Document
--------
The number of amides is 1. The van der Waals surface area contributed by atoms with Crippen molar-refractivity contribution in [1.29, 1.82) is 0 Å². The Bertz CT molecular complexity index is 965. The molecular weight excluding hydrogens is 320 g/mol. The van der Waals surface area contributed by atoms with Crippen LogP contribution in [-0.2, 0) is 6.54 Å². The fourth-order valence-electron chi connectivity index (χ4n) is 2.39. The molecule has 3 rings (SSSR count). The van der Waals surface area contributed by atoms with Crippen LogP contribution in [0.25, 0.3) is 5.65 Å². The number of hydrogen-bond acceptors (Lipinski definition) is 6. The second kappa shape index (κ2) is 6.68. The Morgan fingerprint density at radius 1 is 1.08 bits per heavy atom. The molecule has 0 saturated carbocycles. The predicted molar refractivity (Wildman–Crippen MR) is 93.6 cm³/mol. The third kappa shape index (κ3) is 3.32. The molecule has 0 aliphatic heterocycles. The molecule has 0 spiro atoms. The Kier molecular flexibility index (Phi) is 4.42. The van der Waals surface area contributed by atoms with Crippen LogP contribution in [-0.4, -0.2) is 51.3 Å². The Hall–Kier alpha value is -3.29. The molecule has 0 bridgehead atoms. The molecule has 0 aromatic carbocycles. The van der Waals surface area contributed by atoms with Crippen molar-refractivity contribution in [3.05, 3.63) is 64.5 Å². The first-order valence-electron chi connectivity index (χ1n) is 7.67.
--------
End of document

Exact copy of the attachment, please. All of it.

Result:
The number of amides is 1. The van der Waals surface area contributed by atoms with Crippen molar-refractivity contribution in [1.29, 1.82) is 0 Å². The Bertz CT molecular complexity index is 965. The molecular weight excluding hydrogens is 320 g/mol. The van der Waals surface area contributed by atoms with Crippen LogP contribution in [-0.2, 0) is 6.54 Å². The fourth-order valence-electron chi connectivity index (χ4n) is 2.39. The molecule has 3 rings (SSSR count). The van der Waals surface area contributed by atoms with Crippen LogP contribution in [0.25, 0.3) is 5.65 Å². The number of hydrogen-bond acceptors (Lipinski definition) is 6. The second kappa shape index (κ2) is 6.68. The Morgan fingerprint density at radius 1 is 1.08 bits per heavy atom. The molecule has 0 saturated carbocycles. The predicted molar refractivity (Wildman–Crippen MR) is 93.6 cm³/mol. The third kappa shape index (κ3) is 3.32. The molecule has 0 aliphatic heterocycles. The molecule has 0 spiro atoms. The Kier molecular flexibility index (Phi) is 4.42. The van der Waals surface area contributed by atoms with Crippen LogP contribution in [-0.4, -0.2) is 51.3 Å². The Hall–Kier alpha value is -3.29. The molecule has 0 bridgehead atoms. The molecule has 0 aromatic carbocycles. The van der Waals surface area contributed by atoms with Crippen molar-refractivity contribution in [3.05, 3.63) is 64.5 Å². The first-order valence-electron chi connectivity index (χ1n) is 7.67.